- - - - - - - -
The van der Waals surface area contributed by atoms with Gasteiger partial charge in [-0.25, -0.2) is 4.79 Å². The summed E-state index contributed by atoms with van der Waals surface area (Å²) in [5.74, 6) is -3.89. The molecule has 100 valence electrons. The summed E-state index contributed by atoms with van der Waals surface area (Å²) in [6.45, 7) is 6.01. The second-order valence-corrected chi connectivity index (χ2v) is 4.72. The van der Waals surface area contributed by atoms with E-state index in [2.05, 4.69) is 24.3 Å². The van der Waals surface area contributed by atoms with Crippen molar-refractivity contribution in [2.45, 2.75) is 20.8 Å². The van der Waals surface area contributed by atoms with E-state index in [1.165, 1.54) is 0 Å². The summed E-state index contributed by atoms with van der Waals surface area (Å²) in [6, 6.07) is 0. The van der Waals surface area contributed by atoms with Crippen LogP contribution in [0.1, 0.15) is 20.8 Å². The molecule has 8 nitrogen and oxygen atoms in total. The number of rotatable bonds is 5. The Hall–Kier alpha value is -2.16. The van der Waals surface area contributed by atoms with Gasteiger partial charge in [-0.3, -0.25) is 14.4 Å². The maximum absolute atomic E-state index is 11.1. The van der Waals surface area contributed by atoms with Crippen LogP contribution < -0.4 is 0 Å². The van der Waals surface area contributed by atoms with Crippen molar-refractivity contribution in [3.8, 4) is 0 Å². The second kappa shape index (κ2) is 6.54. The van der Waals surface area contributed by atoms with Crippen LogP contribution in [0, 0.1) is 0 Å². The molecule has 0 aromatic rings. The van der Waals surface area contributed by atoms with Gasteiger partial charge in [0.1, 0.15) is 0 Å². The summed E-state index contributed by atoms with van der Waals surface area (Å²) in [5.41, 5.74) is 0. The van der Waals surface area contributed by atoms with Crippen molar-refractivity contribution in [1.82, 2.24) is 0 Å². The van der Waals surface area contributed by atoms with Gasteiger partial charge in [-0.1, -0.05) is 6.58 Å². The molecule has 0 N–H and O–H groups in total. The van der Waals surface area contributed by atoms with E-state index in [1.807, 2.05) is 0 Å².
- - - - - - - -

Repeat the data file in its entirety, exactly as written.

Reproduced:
The van der Waals surface area contributed by atoms with Gasteiger partial charge in [-0.25, -0.2) is 4.79 Å². The summed E-state index contributed by atoms with van der Waals surface area (Å²) in [5.74, 6) is -3.89. The molecule has 100 valence electrons. The summed E-state index contributed by atoms with van der Waals surface area (Å²) in [6.45, 7) is 6.01. The second-order valence-corrected chi connectivity index (χ2v) is 4.72. The van der Waals surface area contributed by atoms with E-state index in [2.05, 4.69) is 24.3 Å². The van der Waals surface area contributed by atoms with Crippen molar-refractivity contribution in [2.45, 2.75) is 20.8 Å². The van der Waals surface area contributed by atoms with E-state index in [1.165, 1.54) is 0 Å². The summed E-state index contributed by atoms with van der Waals surface area (Å²) in [6, 6.07) is 0. The van der Waals surface area contributed by atoms with Crippen LogP contribution in [0.1, 0.15) is 20.8 Å². The molecule has 8 nitrogen and oxygen atoms in total. The number of rotatable bonds is 5. The Hall–Kier alpha value is -2.16. The van der Waals surface area contributed by atoms with Gasteiger partial charge in [-0.3, -0.25) is 14.4 Å². The maximum absolute atomic E-state index is 11.1. The van der Waals surface area contributed by atoms with Crippen LogP contribution < -0.4 is 0 Å². The van der Waals surface area contributed by atoms with Crippen molar-refractivity contribution in [3.8, 4) is 0 Å². The second kappa shape index (κ2) is 6.54. The van der Waals surface area contributed by atoms with Crippen LogP contribution in [0, 0.1) is 0 Å². The molecule has 0 aromatic rings. The van der Waals surface area contributed by atoms with Gasteiger partial charge in [0.1, 0.15) is 0 Å². The summed E-state index contributed by atoms with van der Waals surface area (Å²) in [5.41, 5.74) is 0. The van der Waals surface area contributed by atoms with Crippen molar-refractivity contribution in [1.82, 2.24) is 0 Å². The van der Waals surface area contributed by atoms with Gasteiger partial charge in [-0.1, -0.05) is 6.58 Å². The molecule has 0 N–H and O–H groups in total. The van der Waals surface area contributed by atoms with E-state index in [1.807, 2.05) is 0 Å².